Eastman addressed these concerns in one of his last public addresses.  (He died of overwork in March 1944.)  In its general outlook, if not in all its particulars, the editors of the ABA Journal claimed, his speech was “in accord with the spirit and objectives of the American Bar Association’s proposed bill for improving administrative procedures.”  Eastman declared that administrative tribunals like the ICC and ODT had to be free of the “political domination” that he had ruined some commissions.  Judges ought not “to substitute their own judgment on the facts for the judgment of administrative tribunals,” but they also should not defer too much.  In particular, they should insist that administrators back up their findings with “substantial evidence.”  Further, administrators needed to provide a “full hearing and argument of the issues”-although the hearing need not be an oral one.  And although the commission was a tribunal, it had a broader, “administrative” mission that meant it could not wait for private parties to initiate proceedings and to depend on them to gather all pertinent facts.  Rather, it should act on its own initiative.  Presiding officials need not be “technical experts”; they just had to be able to “comprehend facts quickly and to consider them in their relation to the law logically and with an open mind.  Zealots, evangelists and crusader have their value before an administrative tribunal,” Eastman concluded, “but not on it.”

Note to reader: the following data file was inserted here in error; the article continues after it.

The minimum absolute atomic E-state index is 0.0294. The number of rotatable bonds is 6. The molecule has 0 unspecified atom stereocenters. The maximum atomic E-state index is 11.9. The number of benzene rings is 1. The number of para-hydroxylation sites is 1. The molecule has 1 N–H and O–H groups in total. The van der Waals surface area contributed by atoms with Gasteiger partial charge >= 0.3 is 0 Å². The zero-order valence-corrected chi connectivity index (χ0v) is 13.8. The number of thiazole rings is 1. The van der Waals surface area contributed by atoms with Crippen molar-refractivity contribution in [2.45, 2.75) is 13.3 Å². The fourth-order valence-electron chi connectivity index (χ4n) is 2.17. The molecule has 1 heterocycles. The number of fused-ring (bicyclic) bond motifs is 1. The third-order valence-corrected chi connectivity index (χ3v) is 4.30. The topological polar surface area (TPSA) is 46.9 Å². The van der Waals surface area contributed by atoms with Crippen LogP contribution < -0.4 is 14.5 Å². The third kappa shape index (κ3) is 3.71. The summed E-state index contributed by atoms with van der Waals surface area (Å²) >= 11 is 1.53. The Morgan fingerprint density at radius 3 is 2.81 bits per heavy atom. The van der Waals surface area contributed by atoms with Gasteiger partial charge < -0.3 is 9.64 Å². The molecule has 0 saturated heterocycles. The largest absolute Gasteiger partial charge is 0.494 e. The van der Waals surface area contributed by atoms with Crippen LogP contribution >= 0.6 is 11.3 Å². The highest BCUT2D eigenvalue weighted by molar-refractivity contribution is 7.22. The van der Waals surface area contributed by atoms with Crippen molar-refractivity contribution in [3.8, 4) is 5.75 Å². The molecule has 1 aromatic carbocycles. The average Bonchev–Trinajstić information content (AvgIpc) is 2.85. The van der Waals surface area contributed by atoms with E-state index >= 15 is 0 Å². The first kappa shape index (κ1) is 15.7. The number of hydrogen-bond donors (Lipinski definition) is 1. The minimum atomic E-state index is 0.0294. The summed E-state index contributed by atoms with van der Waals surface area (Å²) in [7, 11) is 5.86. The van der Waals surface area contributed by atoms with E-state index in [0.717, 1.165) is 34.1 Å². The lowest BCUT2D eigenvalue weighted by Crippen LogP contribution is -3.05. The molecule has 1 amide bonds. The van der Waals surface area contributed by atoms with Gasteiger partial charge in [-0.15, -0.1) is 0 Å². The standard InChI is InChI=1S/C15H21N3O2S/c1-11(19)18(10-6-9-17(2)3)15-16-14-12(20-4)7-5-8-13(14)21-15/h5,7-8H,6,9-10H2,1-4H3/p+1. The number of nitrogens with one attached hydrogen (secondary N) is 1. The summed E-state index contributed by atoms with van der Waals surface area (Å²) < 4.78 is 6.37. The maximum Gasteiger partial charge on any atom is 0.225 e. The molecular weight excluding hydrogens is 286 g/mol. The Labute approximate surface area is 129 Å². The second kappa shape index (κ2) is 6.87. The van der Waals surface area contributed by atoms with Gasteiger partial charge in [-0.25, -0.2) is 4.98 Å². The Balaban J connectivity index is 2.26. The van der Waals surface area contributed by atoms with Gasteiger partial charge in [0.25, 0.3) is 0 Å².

When the war ended, ODT was dismantled and the ICC regained its suzerainty over rail and road transportation.  But, at least according to one political scientist in 1952, the post-Eastman ICC was a fallen idol.  Its appropriations were down; its reversal rate in appeals to the courts were up; and its “leadership and staff [had] manifestly deteriorated in quality.”  He attributed the ICC’s fall to its failure to keep up with a changing political environment and to assemble a new coalition of interests that would save it from becoming just the railroads’ servant.  For example, after the war, the ICC had alienated motor carriers by dissolving the BMC’s Accounts and Finance Sections and transferring their personnel to the ICC’s own counterparts.  No longer did the commissioners have to rely on BMC reports in deciding to issue a rate tariff or other order.  Truckers who had once thought the ICC did more good than harm were now demanding that it be broken up.

Prompts.  Four prompts followed.  They asked students (1) to discuss judicial review of PUC and BMC orders; (2) to state whether, based on the note they read on his "Form and Limits of Adjudication," Lon Fuller would have agreed with the researcher for the Attorney General Committee on Administrative Procedure; (3) to compare popular and lawyerly criticism of the ODT and the OPA; and (4) to compare the place and fate of the BMC within the ICC with that of the AAA within USDA during Jerome Frank's time as general counsel.